Once in Penn station, I sit in the Amtrak waiting area and gather my thoughts as I eat the massive donut (size of my head) from the hostel that is bafflingly still warm. After the chaos of the subway, here I am in an oddly calm, fluorescent-lit white room as Debussy plays quietly in the overhead speakers. There's a pigeon trotting around on the ground by my feet (mind you, I am indoors), and the two men sitting across from me are wearing identical facial hair, glasses, clothing, and are posed with their legs crossed the same way as they each eat apples. It's been a good month since I was affected by the experience-taking of reading The Bell Jar, but being in this eerie environment has me feeling like I'm in an insane asylum.

Soon the screen read that my train was ready to board, and after a short, quiet, relaxing ride on Amtrak, I arrived in Philadelphia.

I took the WELL-LABELED (ahem, NYC) local train system to Carolyn's apartment and finally got to catch up with my college buddy. She was kind enough to host me during my stay here. Fortunately Carolyn works from home so we hung out a bit while I lounged in my PJs as I waited for a load of laundry to finish. I met her cat, Sadie, a fat cat who seems shy but once she approved of the scent of my hands she allowed me to pet her soft white fur.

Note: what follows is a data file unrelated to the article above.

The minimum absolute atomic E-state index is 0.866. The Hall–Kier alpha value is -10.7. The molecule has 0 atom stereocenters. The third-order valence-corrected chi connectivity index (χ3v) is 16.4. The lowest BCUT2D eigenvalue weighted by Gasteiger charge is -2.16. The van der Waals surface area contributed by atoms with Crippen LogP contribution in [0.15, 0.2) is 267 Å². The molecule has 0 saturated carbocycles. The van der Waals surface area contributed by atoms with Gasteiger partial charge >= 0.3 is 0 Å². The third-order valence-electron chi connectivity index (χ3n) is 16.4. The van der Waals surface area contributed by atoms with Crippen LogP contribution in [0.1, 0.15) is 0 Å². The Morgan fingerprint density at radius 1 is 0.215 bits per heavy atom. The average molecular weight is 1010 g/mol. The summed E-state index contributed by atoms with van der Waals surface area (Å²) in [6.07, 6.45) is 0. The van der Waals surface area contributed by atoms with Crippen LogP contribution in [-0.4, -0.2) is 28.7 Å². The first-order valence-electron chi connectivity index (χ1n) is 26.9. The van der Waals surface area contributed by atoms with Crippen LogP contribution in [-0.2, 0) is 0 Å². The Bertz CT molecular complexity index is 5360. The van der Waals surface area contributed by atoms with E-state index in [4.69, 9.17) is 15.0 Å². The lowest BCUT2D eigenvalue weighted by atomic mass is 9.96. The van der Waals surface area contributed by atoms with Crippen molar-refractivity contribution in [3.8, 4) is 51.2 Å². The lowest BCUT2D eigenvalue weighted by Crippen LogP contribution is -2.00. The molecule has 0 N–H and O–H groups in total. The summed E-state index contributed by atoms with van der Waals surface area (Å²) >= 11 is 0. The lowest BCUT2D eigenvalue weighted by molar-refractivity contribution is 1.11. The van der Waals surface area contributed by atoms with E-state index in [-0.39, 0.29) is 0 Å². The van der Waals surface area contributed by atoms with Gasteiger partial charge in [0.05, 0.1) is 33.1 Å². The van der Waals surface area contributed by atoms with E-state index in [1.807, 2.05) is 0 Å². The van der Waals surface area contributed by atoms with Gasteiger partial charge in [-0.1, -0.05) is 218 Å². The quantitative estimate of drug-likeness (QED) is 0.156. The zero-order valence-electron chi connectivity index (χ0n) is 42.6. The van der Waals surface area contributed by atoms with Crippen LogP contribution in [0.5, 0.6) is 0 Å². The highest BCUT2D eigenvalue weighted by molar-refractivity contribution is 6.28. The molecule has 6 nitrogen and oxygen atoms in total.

Carolyn suggested we pop out to grab some coffee. My clothes were still in the dryer and while Carolyn made the tongue-in-cheek remark that she approves of me leaving the house in a tank top and lace bike shorts, I felt like I needed to put actual pants on. I grabbed my pants from the dryer, which were toasty and fortunately dry so I could exit the house looking like a real person.

We walked down the block to Tela's Market and Kitchen, which has a grab-and-go eating area, marketplace for cute jams and condiments, and a cafe in the back. I order a macchiato and the barista asks if I want a real macchiato. I am not a fancy coffee drinker and only picked this because it was cheap, so I blankly stare at him. He continues, "because Starbucks has a drink called a macchiato but it's not a real macchiato." He then tells me the ratio of foam to milk to espresso and I just quietly nod my head as I pretend to know what I want.

I get a slice of coffee cake and Carolyn enjoys a pastry and some coffee and we catch up until Greg walks past the window and into the shop. It was so great catching up with them both, as I believe the last time we saw one another was around Thanksgiving.